Review Summary: In Becoming A Ghost has something interesting to say, but it's all mumbles and incoherence underneath a cloth hood.
The Faceless are a band whose name represents them rather well. Starting their career as a rather nuanced, technical deathcore act with 2006's Akeldama, they slowly worked out most of the core-isms with their immediate followup, 2008's excellent Planetary Duality. There, the band brought together progressive and technical compositions that few could surpass, and challenged a generation of douchebags to create spooky and obtuse soundscapes some would call "Aliencore". Things changed drastically afterwards, however, and while I won't get into 'The Michael Keene Show' debacle, most of what came afterwards was written directly by him, and the band's sound changed drastically as a result. Gone were most of the aggressive tendencies, narrowing the band's primary influence to mainly Opeth, with a particular focus on the leading man's rather mundane clean vox. 2012's Autotheism, while sometimes interesting and showed the band was ever-evolving, felt lite on actual character. It felt devoid of passion or clarity, rarely reaching the upper echelons of the band's previous works.
It was a differing work, nonetheless. Throughout the band's discography, it has become more and more apparent that Michael Keene's intent is to radically alter the band's DNA between releases, and, after 5 years of waiting, In Becoming A Ghost drops as a fairly foreign entity - for better and definitely for worse.
Straight from the self-titled intro, it's apparent that the narrative structure is one of the most important aspects of the album. Michael Keene, however, delivers a lackluster spoken word segment over what I will imagine is a Fruity Loops repeated segment, and sounds uncomfortable and poorly timed. The cheap symphonics remind me of something you'd hear in a haunted house attraction, and immediately deflate all the expectations from the jump. There's definitely intent to the piece, but it's obscured behind such a thick layer of hoakiness that it's almost impossible to take seriously. Fortunately, besides the second side's cloying Ghost Reprise these thematic ties do run stronger throughout, finding new and rich conceptual chambers not previously explored within the band's sound. 2012's Autotheism seems to be the album's most obvious influence, and that'll make sense considering Keene has entirely written both. It's probably also why both have infinitely more issues, but I digress.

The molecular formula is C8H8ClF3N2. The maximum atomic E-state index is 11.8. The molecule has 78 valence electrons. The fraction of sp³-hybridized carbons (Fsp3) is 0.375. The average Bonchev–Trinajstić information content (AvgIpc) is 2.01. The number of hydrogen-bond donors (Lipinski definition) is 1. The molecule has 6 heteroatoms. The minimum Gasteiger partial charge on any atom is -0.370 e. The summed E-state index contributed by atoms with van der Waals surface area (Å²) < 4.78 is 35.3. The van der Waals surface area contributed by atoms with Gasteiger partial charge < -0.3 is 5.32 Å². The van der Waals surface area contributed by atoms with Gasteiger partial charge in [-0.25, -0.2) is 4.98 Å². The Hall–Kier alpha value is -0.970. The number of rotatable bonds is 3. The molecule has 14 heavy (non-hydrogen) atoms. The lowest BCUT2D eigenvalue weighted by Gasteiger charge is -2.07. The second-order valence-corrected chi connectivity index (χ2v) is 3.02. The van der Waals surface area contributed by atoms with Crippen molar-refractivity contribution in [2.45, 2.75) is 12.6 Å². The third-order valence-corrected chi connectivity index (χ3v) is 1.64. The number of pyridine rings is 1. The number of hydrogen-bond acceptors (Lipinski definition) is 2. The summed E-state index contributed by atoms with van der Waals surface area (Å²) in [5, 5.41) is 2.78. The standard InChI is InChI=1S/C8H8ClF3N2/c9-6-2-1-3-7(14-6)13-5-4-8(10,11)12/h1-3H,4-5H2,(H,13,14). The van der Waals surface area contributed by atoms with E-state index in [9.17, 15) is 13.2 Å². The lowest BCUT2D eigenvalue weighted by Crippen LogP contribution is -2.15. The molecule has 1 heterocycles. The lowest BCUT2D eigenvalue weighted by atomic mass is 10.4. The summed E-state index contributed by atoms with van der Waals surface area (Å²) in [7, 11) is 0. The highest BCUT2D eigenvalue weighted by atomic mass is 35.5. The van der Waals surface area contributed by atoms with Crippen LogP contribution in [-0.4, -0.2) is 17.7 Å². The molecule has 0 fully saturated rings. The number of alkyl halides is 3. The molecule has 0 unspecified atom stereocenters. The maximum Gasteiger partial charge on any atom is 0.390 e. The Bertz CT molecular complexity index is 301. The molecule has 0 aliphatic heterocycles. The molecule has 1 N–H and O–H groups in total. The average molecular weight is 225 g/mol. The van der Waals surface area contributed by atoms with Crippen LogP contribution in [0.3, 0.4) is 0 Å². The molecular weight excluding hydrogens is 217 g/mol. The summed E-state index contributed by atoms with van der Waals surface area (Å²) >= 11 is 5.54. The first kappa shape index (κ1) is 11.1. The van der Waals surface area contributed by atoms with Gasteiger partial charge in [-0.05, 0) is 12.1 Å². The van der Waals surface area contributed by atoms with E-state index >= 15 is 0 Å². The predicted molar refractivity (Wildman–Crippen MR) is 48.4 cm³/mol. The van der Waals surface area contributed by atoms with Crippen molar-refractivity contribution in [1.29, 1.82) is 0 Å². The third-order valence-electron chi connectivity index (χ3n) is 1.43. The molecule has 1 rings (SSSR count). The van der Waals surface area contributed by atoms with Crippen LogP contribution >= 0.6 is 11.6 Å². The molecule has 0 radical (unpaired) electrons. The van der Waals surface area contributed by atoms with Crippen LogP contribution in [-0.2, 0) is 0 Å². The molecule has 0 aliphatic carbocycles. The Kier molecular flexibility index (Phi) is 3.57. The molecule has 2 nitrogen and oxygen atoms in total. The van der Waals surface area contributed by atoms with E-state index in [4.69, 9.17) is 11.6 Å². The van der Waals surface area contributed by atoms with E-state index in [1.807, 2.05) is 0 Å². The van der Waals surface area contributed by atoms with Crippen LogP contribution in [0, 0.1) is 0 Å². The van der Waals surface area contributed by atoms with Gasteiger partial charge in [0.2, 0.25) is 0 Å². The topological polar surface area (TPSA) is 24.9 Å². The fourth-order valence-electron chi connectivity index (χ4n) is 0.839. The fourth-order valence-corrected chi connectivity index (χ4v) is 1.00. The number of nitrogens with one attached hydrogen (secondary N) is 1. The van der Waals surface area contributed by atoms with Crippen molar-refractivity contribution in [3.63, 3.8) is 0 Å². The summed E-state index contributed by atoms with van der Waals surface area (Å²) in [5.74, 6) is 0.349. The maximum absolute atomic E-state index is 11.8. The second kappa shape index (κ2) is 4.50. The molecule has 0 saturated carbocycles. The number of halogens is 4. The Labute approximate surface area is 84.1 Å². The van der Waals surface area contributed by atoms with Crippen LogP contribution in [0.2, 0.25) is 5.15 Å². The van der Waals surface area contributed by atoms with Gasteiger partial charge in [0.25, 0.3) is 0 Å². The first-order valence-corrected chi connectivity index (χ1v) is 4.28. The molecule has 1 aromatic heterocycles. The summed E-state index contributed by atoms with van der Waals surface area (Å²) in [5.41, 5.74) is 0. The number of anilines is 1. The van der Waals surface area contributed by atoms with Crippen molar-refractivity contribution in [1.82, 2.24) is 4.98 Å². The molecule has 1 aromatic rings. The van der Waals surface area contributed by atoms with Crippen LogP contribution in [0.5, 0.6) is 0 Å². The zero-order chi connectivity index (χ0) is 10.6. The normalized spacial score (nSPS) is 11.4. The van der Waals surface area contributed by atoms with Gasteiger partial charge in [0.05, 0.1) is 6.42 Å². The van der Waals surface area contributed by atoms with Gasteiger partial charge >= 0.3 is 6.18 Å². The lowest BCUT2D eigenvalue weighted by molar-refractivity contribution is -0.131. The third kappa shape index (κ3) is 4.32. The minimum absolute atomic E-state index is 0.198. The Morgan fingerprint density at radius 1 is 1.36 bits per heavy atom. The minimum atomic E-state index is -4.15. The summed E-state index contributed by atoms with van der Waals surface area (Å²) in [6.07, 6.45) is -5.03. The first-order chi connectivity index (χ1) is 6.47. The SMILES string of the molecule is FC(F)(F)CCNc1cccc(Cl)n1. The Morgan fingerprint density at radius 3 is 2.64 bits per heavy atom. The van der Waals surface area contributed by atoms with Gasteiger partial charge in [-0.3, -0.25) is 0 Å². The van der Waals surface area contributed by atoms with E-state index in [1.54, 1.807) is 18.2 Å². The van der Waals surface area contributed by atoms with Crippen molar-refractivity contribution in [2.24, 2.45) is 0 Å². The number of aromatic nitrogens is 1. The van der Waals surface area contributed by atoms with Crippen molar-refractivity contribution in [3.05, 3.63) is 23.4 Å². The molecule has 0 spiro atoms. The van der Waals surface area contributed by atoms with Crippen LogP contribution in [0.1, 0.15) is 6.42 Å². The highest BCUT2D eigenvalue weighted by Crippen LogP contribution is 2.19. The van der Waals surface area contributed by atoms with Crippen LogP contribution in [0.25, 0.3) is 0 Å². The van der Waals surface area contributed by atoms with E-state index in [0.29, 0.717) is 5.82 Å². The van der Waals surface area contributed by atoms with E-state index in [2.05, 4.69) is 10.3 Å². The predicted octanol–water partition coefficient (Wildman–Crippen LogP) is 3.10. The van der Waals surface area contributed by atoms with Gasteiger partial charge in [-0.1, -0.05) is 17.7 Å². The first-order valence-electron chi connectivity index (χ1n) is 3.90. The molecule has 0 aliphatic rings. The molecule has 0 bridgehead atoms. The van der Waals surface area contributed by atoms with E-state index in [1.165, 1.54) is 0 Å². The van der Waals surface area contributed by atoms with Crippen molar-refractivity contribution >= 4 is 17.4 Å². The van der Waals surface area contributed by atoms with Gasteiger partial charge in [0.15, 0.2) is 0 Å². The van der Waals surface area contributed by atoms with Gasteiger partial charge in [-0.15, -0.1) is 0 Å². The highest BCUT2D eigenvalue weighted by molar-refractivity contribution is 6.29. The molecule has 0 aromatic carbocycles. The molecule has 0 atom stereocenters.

The first part of this conceptual record is particularly strong minus its hilarious opening, with the first actual track, Digging The Grave, being one of the most potent songs the band has written since Planetary Duality - as well as the most surprising. New harsh vocalist, Abigail William's Ken Sorceron, immediately erupts into the cut, bringing with him some aggressive and excellent riffs that project it forward at an exhilarating pace. The song cycles for a time before shifting gears and allowing Keene to croon over some lighter instrumentation before the whole song explodes back into darker metallic riffs and flutes for some strange reason. The bombast continues to build until, inevitably, there's a tasty flute solo underpinned by symphonic keyboards, and, where the opening sequence seemed poorly designed and far too on the nose, this somehow feels less so. It works on several levels and, despite some bizarre mixing decisions (which we'll most certainly get to), feels well-developed and interesting.